You can also aim to freeze the hummingbird’s body and eyes, but let the wings fade, like this:

hummingbird photography

If that’s your goal, you can get away with shooting at 1/800s, although higher is always better. (For reference, I used a shutter speed of 1/800s to capture the image shown above.)

Of course, if the hummingbird is perching rather than flying, you can reduce your shutter speed even further, but be careful: as soon as the wings start flapping, you’ll need to increase that shutter speed.

hummingbird photography

(It can also be helpful to know how fast your target species can flap its wings. This ranges from 15 to 200 times per second, and for slower hummingbirds, you can get away with a slower shutter.)

Some additional configuration tips to keep in mind:

  • I encourage you to use manual mode or shutter priority mode when shooting; this way you can specify the shutter speed you need and use your ISO (and, if you’re in manual mode, aperture) to adjust exposure if necessary.
  • Start with a low ISO, then increase it if necessary. It is better to capture a sharp and noisy image than a blurry but high quality photo.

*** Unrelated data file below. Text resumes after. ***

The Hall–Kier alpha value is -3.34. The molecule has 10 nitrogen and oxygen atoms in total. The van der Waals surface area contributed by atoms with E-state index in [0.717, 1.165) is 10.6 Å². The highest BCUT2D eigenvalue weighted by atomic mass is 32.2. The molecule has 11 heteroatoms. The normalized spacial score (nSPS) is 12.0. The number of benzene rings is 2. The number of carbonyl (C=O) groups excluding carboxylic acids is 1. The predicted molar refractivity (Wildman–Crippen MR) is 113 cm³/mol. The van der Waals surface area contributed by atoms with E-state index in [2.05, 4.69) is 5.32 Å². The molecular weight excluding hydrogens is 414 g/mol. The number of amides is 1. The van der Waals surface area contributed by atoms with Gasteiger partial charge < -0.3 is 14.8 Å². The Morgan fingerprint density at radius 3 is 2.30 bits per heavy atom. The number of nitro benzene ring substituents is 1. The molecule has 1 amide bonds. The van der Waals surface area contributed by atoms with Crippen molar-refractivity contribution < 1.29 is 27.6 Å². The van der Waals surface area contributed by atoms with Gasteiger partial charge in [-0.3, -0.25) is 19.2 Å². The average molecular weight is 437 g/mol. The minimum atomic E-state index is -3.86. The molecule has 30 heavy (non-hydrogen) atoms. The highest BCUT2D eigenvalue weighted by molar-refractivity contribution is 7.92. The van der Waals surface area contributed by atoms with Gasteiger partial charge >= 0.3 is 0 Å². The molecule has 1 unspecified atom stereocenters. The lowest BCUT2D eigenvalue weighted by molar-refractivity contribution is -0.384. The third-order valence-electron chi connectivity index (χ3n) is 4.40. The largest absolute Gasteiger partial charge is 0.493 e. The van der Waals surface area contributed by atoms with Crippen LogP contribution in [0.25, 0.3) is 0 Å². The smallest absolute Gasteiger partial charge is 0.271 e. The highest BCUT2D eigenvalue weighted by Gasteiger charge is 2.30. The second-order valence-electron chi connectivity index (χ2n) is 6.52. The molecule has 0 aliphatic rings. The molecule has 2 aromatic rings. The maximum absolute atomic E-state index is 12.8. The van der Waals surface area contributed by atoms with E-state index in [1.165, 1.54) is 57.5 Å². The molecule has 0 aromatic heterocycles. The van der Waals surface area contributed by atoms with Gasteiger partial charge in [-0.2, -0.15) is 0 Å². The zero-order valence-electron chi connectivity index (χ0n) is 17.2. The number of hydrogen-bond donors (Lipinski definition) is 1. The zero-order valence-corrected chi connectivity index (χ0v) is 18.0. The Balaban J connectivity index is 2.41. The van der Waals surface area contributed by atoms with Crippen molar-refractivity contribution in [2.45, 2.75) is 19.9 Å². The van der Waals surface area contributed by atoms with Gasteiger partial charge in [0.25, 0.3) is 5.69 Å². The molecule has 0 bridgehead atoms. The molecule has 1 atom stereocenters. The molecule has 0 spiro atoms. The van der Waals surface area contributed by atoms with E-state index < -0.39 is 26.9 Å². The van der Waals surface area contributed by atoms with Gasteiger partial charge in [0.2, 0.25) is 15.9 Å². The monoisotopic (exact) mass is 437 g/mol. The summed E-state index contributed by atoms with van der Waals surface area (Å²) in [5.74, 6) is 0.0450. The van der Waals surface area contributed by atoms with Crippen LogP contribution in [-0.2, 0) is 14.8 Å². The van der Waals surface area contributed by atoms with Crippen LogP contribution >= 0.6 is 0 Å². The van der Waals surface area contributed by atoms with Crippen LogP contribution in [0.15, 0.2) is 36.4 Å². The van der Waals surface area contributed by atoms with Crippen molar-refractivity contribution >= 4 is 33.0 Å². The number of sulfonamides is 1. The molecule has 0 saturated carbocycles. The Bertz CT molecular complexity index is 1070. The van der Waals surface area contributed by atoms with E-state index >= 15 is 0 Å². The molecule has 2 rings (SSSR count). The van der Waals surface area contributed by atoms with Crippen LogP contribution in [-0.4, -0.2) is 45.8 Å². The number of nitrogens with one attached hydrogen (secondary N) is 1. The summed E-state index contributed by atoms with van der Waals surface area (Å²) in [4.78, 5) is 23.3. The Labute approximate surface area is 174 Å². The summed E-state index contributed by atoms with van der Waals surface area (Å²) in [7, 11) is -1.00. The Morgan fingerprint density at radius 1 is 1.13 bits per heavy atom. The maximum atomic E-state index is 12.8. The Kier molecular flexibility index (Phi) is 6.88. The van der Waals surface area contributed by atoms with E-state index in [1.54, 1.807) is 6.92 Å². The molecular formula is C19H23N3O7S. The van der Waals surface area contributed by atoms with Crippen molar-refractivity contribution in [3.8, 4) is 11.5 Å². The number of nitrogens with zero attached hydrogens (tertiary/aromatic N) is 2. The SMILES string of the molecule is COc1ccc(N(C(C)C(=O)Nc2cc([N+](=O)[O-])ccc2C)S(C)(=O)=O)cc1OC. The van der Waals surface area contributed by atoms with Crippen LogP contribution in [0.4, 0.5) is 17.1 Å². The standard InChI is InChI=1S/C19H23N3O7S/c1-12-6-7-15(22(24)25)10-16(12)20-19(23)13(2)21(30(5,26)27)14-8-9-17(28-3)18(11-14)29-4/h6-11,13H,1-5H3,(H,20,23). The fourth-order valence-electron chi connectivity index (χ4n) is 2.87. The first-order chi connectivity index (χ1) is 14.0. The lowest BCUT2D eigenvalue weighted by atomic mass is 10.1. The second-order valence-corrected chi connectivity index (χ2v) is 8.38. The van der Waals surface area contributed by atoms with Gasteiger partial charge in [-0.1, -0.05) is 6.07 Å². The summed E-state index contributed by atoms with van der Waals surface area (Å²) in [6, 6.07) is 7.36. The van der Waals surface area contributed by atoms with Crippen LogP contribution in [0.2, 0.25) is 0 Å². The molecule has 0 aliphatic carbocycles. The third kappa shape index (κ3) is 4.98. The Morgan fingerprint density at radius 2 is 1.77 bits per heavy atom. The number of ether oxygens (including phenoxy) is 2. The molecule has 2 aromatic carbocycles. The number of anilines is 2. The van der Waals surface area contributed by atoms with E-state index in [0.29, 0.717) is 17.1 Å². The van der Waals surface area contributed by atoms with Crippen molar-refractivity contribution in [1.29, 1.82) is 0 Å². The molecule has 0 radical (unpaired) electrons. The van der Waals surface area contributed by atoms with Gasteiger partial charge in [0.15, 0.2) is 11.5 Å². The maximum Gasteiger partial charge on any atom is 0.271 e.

• Make sure the opening is narrow enough to keep the hummingbird’s entire body in focus (and the hummingbird’s wings, if possible). A good starting point is f/5.6, but you can widen or narrow the aperture as needed.

5. Take lots of pictures

My final hummingbird photography tip is simple:

When a bird flies past your lens, take as many shots as possible.

You see, when working with hummingbirds, the only way to guarantee a good shot is to simply pull. If you only capture one photo when a hummingbird appears, you often won’t get anything usable; your lens may be out of focus, you may be using too slow a shutter speed, the exposure may be wrong, etc.

hummingbird photography

Set your camera to its highest burst mode and don’t be afraid of losing photos. If you think you have a good opportunity, don’t be afraid to fail. Shoot quickly; ask questions later!

To get some of the photos for this article, I took over 400 photos in 10 minutes, and only had a handful of keepers. Hummingbirds move so fast that most of my shots were out of focus, and some didn’t even have a hummingbird in the frame.

Hummingbird Photography: Final Words

Hummingbird photography is not easy; it involves a lot of skill, patience and luck. But if you know the habits of hummingbirds, follow these tips, and put in the effort, you’re bound to be successful!

Now your turn :

What kind of hummingbirds do you want to photograph? What’s your plan? Share your opinion in the comments below!

About aauthor: Steve Berardi is a naturalist, photographer and computer scientist. You can usually find it hiking in the San Gabriel Mountains or the Mojave Desert, both located in the beautiful state of California. You can read more of his articles on nature photography at naturalist photo.